As Celtic grew, Nelis’ involvement grew with it. He was named as one of the leaseholders of the new Celtic Park when the club first secured a ten year rent of the disused brickyard, adjacent to Janefield Street, from James Hozier or the Lord Newlands as he later became titled. Once the construction was complete, the club opened the new stadium on Saturday 13 August 1892, with Celtic’s third of what would prove to be annual sports days. Joseph Nelis was present for the laying of the first sod of turf by Michael Davitt that afternoon. A quote from the 1932/33 Celtic handbook reflected on the day: The old trouble landlord brought about a change of field, and it was in keeping with it, too, that a seeming impossible site was converted into a splendid enclosure. A case of leaving the graveyard to enter the paradise. A happy title did that pressman strike. The lessons learnt and the experience gained on the old monument to the loyalty and fidelity of the pioneers of the club – did they not give their labour to construct it- were not lost. The splendid pedestrian and cycling tracks, which surround the playing area on which champions the world over showed their paces, added another title: ‘The home of sport.’ It was an auspicious occasion and great day when the late Irish Republican, Michael Davitt, laid a fresh centre sod of turf from Donegal with a handsome silver spade presented to him by the club.

It wasn’t all joyful for Nelis at Celtic during this time though. Indeed, the AGM of 1892 had already brought about whispers of limited liability. The debate hadn’t really turned bitter by this point, but it was cause for some discontent and friction among the committee. Joseph Shaughnessy was the man who put the forward the notion on that occasion. Joseph Nelis strongly disagreed, for he was a man incredibly committed to charity work. The minutes of the meeting suggest that Nelis felt the club had progressed every year and thus, in his eyes, this was sufficient to demonstrate that the club could still be a success in its amateur format. He was concerned that limited liability could lead to profit for the businessmen behind the scenes, despite the fact he was one of those himself, and that it would destroy the identity of the club because it was established primarily for charitable purposes. Such a principled man was Nelis, that he offered to donate £500 (the equivalent of £63,946 today) of his own money to secure the club and maintain its charitable outlook.

The tide was turning against those in favour of preserving the original ideals of Celtic. Brother Walfrid had been transferred to London and the major players such as John Glass were strongly in favour of Celtic going Ltd. Once on a secure footing, Glass said that the club would only be too willing to donate to charity again, yet despite this claim Nelis departed the club when it became apparent that limited liability was inevitable.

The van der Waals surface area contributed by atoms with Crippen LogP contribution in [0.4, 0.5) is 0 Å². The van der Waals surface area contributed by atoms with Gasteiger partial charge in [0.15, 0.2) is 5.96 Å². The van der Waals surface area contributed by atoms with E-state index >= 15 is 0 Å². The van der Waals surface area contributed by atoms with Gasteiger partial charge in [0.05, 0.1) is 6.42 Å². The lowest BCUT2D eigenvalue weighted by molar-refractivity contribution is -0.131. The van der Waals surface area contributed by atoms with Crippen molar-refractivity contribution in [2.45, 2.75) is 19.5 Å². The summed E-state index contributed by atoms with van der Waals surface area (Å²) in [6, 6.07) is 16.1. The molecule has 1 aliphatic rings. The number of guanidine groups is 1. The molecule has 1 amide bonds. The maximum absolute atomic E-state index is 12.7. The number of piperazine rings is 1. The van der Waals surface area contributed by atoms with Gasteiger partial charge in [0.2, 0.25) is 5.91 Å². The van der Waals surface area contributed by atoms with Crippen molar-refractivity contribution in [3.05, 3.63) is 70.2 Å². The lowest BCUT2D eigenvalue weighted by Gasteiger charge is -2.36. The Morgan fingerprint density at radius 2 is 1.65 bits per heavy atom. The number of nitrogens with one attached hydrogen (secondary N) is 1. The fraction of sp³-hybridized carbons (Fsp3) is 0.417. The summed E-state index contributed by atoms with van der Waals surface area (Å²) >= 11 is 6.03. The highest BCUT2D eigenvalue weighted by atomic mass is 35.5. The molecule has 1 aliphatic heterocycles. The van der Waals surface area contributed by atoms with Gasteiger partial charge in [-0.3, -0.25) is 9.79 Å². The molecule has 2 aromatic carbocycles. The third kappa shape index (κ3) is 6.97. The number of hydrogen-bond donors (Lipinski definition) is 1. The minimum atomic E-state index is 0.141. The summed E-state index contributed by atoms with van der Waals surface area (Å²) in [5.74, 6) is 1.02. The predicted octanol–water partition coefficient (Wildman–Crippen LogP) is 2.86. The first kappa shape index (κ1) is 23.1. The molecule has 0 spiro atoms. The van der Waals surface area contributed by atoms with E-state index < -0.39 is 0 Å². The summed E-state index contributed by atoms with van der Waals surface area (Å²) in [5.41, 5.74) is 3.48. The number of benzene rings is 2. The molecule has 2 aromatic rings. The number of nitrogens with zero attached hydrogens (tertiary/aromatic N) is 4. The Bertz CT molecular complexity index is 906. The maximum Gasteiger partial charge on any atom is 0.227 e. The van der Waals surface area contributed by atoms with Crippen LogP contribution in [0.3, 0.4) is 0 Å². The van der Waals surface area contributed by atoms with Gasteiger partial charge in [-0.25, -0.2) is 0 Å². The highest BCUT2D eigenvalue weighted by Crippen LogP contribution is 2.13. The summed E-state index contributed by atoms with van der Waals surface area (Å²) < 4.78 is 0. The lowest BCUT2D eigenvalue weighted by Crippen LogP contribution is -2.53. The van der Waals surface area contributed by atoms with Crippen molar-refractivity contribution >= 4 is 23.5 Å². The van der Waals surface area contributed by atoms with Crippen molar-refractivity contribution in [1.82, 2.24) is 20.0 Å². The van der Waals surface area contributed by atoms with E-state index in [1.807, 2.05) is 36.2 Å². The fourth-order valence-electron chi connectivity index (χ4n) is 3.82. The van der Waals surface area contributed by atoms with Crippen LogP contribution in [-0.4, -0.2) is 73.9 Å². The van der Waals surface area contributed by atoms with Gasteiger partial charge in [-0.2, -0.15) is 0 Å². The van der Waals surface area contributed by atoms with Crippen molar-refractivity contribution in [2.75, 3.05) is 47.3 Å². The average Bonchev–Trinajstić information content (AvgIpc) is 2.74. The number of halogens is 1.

Outside of Celtic, Joseph Nelis was still very much business orientated. He retired from pawnbroking in May 1897, going under the radar somewhat. It is possible that he spent time caring for his wife in this period as she died in Helensburgh in 1900. Meanwhile, there were unconfirmed rumours that he had dabbled in the liquor trade.

In the census of 1901, Nelis is listed as a publican. Celtic’s founding fathers, early star players and committee members boasted a huge number of successful publicans, leading to that famous quote ‘six publicans only one Glass’. Perhaps this was an inspiriting factor behind the decision. By this point he had moved out to Partick, living on Minard Road. It is unclear as to how long he worked in the industry as reports on his death in 1943 suggest that he was a retired education authority clerk.

Having lived to the age of 90 and only succumbing to death during the middle of WW2, Nelis had the distinction of being the oldest survivor of Celtic’s founding fathers. Aside of Willie Maley, Nelis was also the longest serving member of the first committeemen. Fitting it was then, when Maley gave mention to him in his book, The Story Of The Celtic, which was published in 1938. Maley was writing about Celtic’s Jubilee dinner in Glasgow on 16 June 1938, when he outlined his own words, written in the third person:

Mr Maley expressed regret at the absence through illness of the last surviving member of the first Committee, Mr. Joe Nelis. They had with them, however, two of their oldest enthusiasts, Dr. Scanlan and Mrs. Arthur Murphy, who had been with them from the very beginning.

Click on the links below for articles on other Celtic Founding Fathers:

Patrick Welsh – William McKillop MP – John Glass – Hugh Darroch – Dr John Conway – Michael Cairns – John O’Hara – Daniel Molloy – Joseph ShaughnessyJames Curtis

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About Author

Hailing from an Irish background, I grew up in Bournemouth with the good fortune to begin watching Celtic as a young child during the Martin O'Neill era. Still living on the south coast, I have a season ticket at Paradise and also travel to European away matches when possible. At the age of 19, I published my first Celtic book (Our Stories & Our Songs: The Celtic Support). Then, last year, I published my second book (Take Me To Your Paradise: A History Of Celtic-Related Incidents & Events), which is sold in Waterstones and official Celtic FC stores.